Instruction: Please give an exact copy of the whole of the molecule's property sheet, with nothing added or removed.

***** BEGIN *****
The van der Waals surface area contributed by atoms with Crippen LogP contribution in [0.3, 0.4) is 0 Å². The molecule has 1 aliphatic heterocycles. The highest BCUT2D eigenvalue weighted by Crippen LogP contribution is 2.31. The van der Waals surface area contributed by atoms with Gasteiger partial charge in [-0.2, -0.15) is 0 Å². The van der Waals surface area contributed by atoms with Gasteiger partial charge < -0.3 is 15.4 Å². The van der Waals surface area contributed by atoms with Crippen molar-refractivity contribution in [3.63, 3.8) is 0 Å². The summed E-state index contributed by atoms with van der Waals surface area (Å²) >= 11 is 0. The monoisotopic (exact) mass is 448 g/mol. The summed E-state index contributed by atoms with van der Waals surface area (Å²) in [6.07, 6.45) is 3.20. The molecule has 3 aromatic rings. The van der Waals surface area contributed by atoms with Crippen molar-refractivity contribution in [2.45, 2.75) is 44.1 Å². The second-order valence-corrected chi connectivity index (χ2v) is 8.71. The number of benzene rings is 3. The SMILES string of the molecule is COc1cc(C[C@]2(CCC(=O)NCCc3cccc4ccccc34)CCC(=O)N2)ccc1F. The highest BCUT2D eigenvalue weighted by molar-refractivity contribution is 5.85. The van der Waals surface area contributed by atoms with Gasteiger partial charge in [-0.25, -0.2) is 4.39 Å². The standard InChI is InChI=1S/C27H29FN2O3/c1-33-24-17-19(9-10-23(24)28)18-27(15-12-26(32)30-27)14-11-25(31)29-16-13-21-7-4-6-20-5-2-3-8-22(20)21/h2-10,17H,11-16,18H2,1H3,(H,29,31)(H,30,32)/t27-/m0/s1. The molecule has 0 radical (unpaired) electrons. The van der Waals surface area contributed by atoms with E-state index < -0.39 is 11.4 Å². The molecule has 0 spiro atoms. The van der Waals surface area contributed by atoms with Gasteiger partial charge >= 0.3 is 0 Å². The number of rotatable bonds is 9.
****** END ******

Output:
The van der Waals surface area contributed by atoms with Crippen LogP contribution in [0.3, 0.4) is 0 Å². The molecule has 1 aliphatic heterocycles. The highest BCUT2D eigenvalue weighted by Crippen LogP contribution is 2.31. The van der Waals surface area contributed by atoms with Gasteiger partial charge in [-0.2, -0.15) is 0 Å². The van der Waals surface area contributed by atoms with Gasteiger partial charge < -0.3 is 15.4 Å². The van der Waals surface area contributed by atoms with Crippen molar-refractivity contribution in [3.63, 3.8) is 0 Å². The summed E-state index contributed by atoms with van der Waals surface area (Å²) >= 11 is 0. The monoisotopic (exact) mass is 448 g/mol. The summed E-state index contributed by atoms with van der Waals surface area (Å²) in [6.07, 6.45) is 3.20. The molecule has 3 aromatic rings. The van der Waals surface area contributed by atoms with Crippen molar-refractivity contribution in [2.45, 2.75) is 44.1 Å². The second-order valence-corrected chi connectivity index (χ2v) is 8.71. The number of benzene rings is 3. The SMILES string of the molecule is COc1cc(C[C@]2(CCC(=O)NCCc3cccc4ccccc34)CCC(=O)N2)ccc1F. The highest BCUT2D eigenvalue weighted by molar-refractivity contribution is 5.85. The van der Waals surface area contributed by atoms with Gasteiger partial charge in [-0.25, -0.2) is 4.39 Å². The standard InChI is InChI=1S/C27H29FN2O3/c1-33-24-17-19(9-10-23(24)28)18-27(15-12-26(32)30-27)14-11-25(31)29-16-13-21-7-4-6-20-5-2-3-8-22(20)21/h2-10,17H,11-16,18H2,1H3,(H,29,31)(H,30,32)/t27-/m0/s1. The molecule has 0 radical (unpaired) electrons. The van der Waals surface area contributed by atoms with E-state index < -0.39 is 11.4 Å². The molecule has 0 spiro atoms. The van der Waals surface area contributed by atoms with Gasteiger partial charge >= 0.3 is 0 Å². The number of rotatable bonds is 9.